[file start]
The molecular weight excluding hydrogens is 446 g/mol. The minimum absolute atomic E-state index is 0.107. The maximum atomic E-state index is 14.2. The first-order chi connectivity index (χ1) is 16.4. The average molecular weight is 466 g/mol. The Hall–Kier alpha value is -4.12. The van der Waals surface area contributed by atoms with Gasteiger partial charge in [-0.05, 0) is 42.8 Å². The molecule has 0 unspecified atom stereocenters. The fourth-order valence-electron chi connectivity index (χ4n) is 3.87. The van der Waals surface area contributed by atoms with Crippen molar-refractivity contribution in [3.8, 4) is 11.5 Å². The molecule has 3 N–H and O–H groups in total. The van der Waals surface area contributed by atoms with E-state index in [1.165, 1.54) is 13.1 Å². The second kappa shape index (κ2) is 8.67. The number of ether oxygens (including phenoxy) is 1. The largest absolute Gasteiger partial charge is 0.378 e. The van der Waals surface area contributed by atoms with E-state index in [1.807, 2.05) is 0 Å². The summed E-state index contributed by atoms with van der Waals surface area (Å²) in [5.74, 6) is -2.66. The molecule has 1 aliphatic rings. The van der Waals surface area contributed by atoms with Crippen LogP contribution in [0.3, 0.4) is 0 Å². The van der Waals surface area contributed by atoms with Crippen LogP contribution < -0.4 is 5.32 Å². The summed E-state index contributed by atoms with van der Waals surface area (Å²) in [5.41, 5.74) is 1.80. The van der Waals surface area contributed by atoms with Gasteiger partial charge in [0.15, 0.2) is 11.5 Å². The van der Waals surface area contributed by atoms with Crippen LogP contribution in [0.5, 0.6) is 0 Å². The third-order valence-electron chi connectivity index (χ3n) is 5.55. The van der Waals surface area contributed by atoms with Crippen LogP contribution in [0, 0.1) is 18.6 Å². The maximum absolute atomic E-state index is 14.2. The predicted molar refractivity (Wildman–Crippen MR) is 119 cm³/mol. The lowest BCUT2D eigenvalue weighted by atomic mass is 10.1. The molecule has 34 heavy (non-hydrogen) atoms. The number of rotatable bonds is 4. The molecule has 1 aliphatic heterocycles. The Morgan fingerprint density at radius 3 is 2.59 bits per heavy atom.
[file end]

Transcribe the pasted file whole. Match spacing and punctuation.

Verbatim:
The molecular weight excluding hydrogens is 446 g/mol. The minimum absolute atomic E-state index is 0.107. The maximum atomic E-state index is 14.2. The first-order chi connectivity index (χ1) is 16.4. The average molecular weight is 466 g/mol. The Hall–Kier alpha value is -4.12. The van der Waals surface area contributed by atoms with Gasteiger partial charge in [-0.05, 0) is 42.8 Å². The molecule has 0 unspecified atom stereocenters. The fourth-order valence-electron chi connectivity index (χ4n) is 3.87. The van der Waals surface area contributed by atoms with Crippen molar-refractivity contribution in [3.8, 4) is 11.5 Å². The molecule has 3 N–H and O–H groups in total. The van der Waals surface area contributed by atoms with E-state index in [1.165, 1.54) is 13.1 Å². The second kappa shape index (κ2) is 8.67. The number of ether oxygens (including phenoxy) is 1. The largest absolute Gasteiger partial charge is 0.378 e. The van der Waals surface area contributed by atoms with E-state index in [1.807, 2.05) is 0 Å². The summed E-state index contributed by atoms with van der Waals surface area (Å²) in [5.74, 6) is -2.66. The molecule has 1 aliphatic rings. The van der Waals surface area contributed by atoms with Crippen LogP contribution in [0.3, 0.4) is 0 Å². The van der Waals surface area contributed by atoms with Crippen LogP contribution < -0.4 is 5.32 Å². The summed E-state index contributed by atoms with van der Waals surface area (Å²) in [5.41, 5.74) is 1.80. The van der Waals surface area contributed by atoms with Gasteiger partial charge in [0.15, 0.2) is 11.5 Å². The van der Waals surface area contributed by atoms with Crippen LogP contribution in [0.5, 0.6) is 0 Å². The third-order valence-electron chi connectivity index (χ3n) is 5.55. The van der Waals surface area contributed by atoms with Crippen LogP contribution in [0, 0.1) is 18.6 Å². The maximum absolute atomic E-state index is 14.2. The predicted molar refractivity (Wildman–Crippen MR) is 119 cm³/mol. The lowest BCUT2D eigenvalue weighted by atomic mass is 10.1. The molecule has 34 heavy (non-hydrogen) atoms. The number of rotatable bonds is 4. The molecule has 1 aliphatic heterocycles. The Morgan fingerprint density at radius 3 is 2.59 bits per heavy atom.